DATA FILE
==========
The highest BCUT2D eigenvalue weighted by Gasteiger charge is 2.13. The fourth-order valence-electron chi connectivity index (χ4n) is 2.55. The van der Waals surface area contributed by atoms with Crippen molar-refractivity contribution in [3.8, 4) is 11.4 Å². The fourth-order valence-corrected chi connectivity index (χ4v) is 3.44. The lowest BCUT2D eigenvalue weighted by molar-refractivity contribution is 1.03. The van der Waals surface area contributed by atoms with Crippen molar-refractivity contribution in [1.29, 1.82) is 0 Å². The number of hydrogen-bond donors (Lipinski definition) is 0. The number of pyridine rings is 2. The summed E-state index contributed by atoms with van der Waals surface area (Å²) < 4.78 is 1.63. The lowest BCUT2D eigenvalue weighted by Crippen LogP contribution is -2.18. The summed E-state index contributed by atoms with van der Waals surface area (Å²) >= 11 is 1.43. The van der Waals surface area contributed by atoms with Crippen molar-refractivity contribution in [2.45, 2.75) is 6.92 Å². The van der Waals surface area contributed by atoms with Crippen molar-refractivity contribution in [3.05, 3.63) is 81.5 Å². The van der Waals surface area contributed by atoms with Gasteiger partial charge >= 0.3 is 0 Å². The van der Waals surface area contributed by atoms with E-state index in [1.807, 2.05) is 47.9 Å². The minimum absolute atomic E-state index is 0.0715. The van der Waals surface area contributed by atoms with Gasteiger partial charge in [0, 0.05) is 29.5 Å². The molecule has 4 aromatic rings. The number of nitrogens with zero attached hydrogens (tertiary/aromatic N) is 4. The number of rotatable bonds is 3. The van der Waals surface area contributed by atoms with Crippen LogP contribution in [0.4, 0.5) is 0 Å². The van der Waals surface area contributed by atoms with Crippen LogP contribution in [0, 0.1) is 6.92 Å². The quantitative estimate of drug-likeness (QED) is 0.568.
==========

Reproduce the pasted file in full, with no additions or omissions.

The highest BCUT2D eigenvalue weighted by Gasteiger charge is 2.13. The fourth-order valence-electron chi connectivity index (χ4n) is 2.55. The van der Waals surface area contributed by atoms with Crippen molar-refractivity contribution in [3.8, 4) is 11.4 Å². The fourth-order valence-corrected chi connectivity index (χ4v) is 3.44. The lowest BCUT2D eigenvalue weighted by molar-refractivity contribution is 1.03. The van der Waals surface area contributed by atoms with Crippen molar-refractivity contribution in [1.29, 1.82) is 0 Å². The number of hydrogen-bond donors (Lipinski definition) is 0. The number of pyridine rings is 2. The summed E-state index contributed by atoms with van der Waals surface area (Å²) < 4.78 is 1.63. The lowest BCUT2D eigenvalue weighted by Crippen LogP contribution is -2.18. The summed E-state index contributed by atoms with van der Waals surface area (Å²) >= 11 is 1.43. The van der Waals surface area contributed by atoms with Crippen molar-refractivity contribution in [2.45, 2.75) is 6.92 Å². The van der Waals surface area contributed by atoms with Crippen molar-refractivity contribution in [3.05, 3.63) is 81.5 Å². The van der Waals surface area contributed by atoms with Gasteiger partial charge >= 0.3 is 0 Å². The van der Waals surface area contributed by atoms with E-state index in [1.807, 2.05) is 47.9 Å². The minimum absolute atomic E-state index is 0.0715. The van der Waals surface area contributed by atoms with Gasteiger partial charge in [0, 0.05) is 29.5 Å². The molecule has 4 aromatic rings. The number of nitrogens with zero attached hydrogens (tertiary/aromatic N) is 4. The number of rotatable bonds is 3. The van der Waals surface area contributed by atoms with Crippen LogP contribution in [0.4, 0.5) is 0 Å². The van der Waals surface area contributed by atoms with Crippen LogP contribution in [0, 0.1) is 6.92 Å². The quantitative estimate of drug-likeness (QED) is 0.568.